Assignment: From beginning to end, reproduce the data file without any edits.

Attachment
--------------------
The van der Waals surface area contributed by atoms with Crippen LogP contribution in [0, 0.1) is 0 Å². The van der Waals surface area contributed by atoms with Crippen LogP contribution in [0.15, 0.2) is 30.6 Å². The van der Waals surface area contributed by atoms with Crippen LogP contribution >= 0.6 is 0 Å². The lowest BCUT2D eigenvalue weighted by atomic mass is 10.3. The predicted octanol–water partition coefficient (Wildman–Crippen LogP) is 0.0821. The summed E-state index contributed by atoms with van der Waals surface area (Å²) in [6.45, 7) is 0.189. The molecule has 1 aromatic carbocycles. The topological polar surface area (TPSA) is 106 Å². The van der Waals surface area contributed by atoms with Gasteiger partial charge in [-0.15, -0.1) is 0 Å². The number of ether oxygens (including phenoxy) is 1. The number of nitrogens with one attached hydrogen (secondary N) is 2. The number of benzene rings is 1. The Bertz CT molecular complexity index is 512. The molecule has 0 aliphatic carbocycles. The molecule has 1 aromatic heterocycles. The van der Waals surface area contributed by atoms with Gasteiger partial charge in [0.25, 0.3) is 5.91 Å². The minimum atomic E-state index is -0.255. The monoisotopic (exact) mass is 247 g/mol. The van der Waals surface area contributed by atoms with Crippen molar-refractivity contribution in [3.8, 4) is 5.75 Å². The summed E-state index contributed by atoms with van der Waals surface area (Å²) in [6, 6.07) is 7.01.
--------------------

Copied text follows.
The van der Waals surface area contributed by atoms with Crippen LogP contribution in [0, 0.1) is 0 Å². The van der Waals surface area contributed by atoms with Crippen LogP contribution in [0.15, 0.2) is 30.6 Å². The van der Waals surface area contributed by atoms with Crippen LogP contribution >= 0.6 is 0 Å². The lowest BCUT2D eigenvalue weighted by atomic mass is 10.3. The predicted octanol–water partition coefficient (Wildman–Crippen LogP) is 0.0821. The summed E-state index contributed by atoms with van der Waals surface area (Å²) in [6.45, 7) is 0.189. The molecule has 1 aromatic carbocycles. The topological polar surface area (TPSA) is 106 Å². The van der Waals surface area contributed by atoms with Gasteiger partial charge in [-0.15, -0.1) is 0 Å². The number of ether oxygens (including phenoxy) is 1. The number of nitrogens with one attached hydrogen (secondary N) is 2. The number of benzene rings is 1. The Bertz CT molecular complexity index is 512. The molecule has 0 aliphatic carbocycles. The molecule has 1 aromatic heterocycles. The van der Waals surface area contributed by atoms with Gasteiger partial charge in [0.25, 0.3) is 5.91 Å². The minimum atomic E-state index is -0.255. The monoisotopic (exact) mass is 247 g/mol. The van der Waals surface area contributed by atoms with Crippen molar-refractivity contribution in [3.8, 4) is 5.75 Å². The summed E-state index contributed by atoms with van der Waals surface area (Å²) in [6, 6.07) is 7.01.